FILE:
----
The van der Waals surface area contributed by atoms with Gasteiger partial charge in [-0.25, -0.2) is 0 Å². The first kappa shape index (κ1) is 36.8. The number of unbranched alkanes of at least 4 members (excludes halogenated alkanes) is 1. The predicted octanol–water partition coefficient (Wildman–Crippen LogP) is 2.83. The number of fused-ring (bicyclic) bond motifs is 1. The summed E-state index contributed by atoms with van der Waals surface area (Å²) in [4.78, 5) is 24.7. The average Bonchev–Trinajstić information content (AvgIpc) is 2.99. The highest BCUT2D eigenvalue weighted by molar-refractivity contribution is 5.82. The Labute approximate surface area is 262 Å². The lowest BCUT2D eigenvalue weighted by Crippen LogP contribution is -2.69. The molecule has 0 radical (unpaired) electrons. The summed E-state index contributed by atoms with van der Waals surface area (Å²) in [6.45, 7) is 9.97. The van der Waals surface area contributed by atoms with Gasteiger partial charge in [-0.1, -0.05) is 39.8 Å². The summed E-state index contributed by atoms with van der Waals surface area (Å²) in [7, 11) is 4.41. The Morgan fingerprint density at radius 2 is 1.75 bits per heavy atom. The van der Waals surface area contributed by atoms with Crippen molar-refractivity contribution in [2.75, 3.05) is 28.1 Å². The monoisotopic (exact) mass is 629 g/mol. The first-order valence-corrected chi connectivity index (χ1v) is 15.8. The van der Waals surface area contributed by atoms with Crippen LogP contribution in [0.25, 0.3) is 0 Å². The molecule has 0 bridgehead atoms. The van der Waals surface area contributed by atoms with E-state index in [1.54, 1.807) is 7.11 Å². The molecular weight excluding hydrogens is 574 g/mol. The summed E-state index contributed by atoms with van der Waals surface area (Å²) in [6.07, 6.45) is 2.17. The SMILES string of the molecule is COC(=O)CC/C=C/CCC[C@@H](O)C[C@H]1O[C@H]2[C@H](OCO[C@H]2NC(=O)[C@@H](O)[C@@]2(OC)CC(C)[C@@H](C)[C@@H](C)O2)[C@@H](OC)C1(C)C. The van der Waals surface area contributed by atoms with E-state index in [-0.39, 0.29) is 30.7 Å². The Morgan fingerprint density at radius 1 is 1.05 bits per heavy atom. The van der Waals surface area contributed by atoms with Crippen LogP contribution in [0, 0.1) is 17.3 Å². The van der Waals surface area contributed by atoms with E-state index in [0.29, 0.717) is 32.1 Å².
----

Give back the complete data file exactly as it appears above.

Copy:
The van der Waals surface area contributed by atoms with Gasteiger partial charge in [-0.25, -0.2) is 0 Å². The first kappa shape index (κ1) is 36.8. The number of unbranched alkanes of at least 4 members (excludes halogenated alkanes) is 1. The predicted octanol–water partition coefficient (Wildman–Crippen LogP) is 2.83. The number of fused-ring (bicyclic) bond motifs is 1. The summed E-state index contributed by atoms with van der Waals surface area (Å²) in [4.78, 5) is 24.7. The average Bonchev–Trinajstić information content (AvgIpc) is 2.99. The highest BCUT2D eigenvalue weighted by molar-refractivity contribution is 5.82. The Labute approximate surface area is 262 Å². The lowest BCUT2D eigenvalue weighted by Crippen LogP contribution is -2.69. The molecule has 0 radical (unpaired) electrons. The summed E-state index contributed by atoms with van der Waals surface area (Å²) in [6.45, 7) is 9.97. The van der Waals surface area contributed by atoms with Gasteiger partial charge in [-0.1, -0.05) is 39.8 Å². The summed E-state index contributed by atoms with van der Waals surface area (Å²) in [7, 11) is 4.41. The Morgan fingerprint density at radius 2 is 1.75 bits per heavy atom. The van der Waals surface area contributed by atoms with Crippen molar-refractivity contribution in [2.75, 3.05) is 28.1 Å². The monoisotopic (exact) mass is 629 g/mol. The first-order valence-corrected chi connectivity index (χ1v) is 15.8. The van der Waals surface area contributed by atoms with Crippen LogP contribution in [0.25, 0.3) is 0 Å². The molecule has 0 bridgehead atoms. The van der Waals surface area contributed by atoms with E-state index in [1.54, 1.807) is 7.11 Å². The molecular weight excluding hydrogens is 574 g/mol. The summed E-state index contributed by atoms with van der Waals surface area (Å²) in [6.07, 6.45) is 2.17. The SMILES string of the molecule is COC(=O)CC/C=C/CCC[C@@H](O)C[C@H]1O[C@H]2[C@H](OCO[C@H]2NC(=O)[C@@H](O)[C@@]2(OC)CC(C)[C@@H](C)[C@@H](C)O2)[C@@H](OC)C1(C)C. The van der Waals surface area contributed by atoms with E-state index in [-0.39, 0.29) is 30.7 Å². The Morgan fingerprint density at radius 1 is 1.05 bits per heavy atom. The van der Waals surface area contributed by atoms with Crippen LogP contribution in [0, 0.1) is 17.3 Å². The van der Waals surface area contributed by atoms with E-state index in [0.29, 0.717) is 32.1 Å².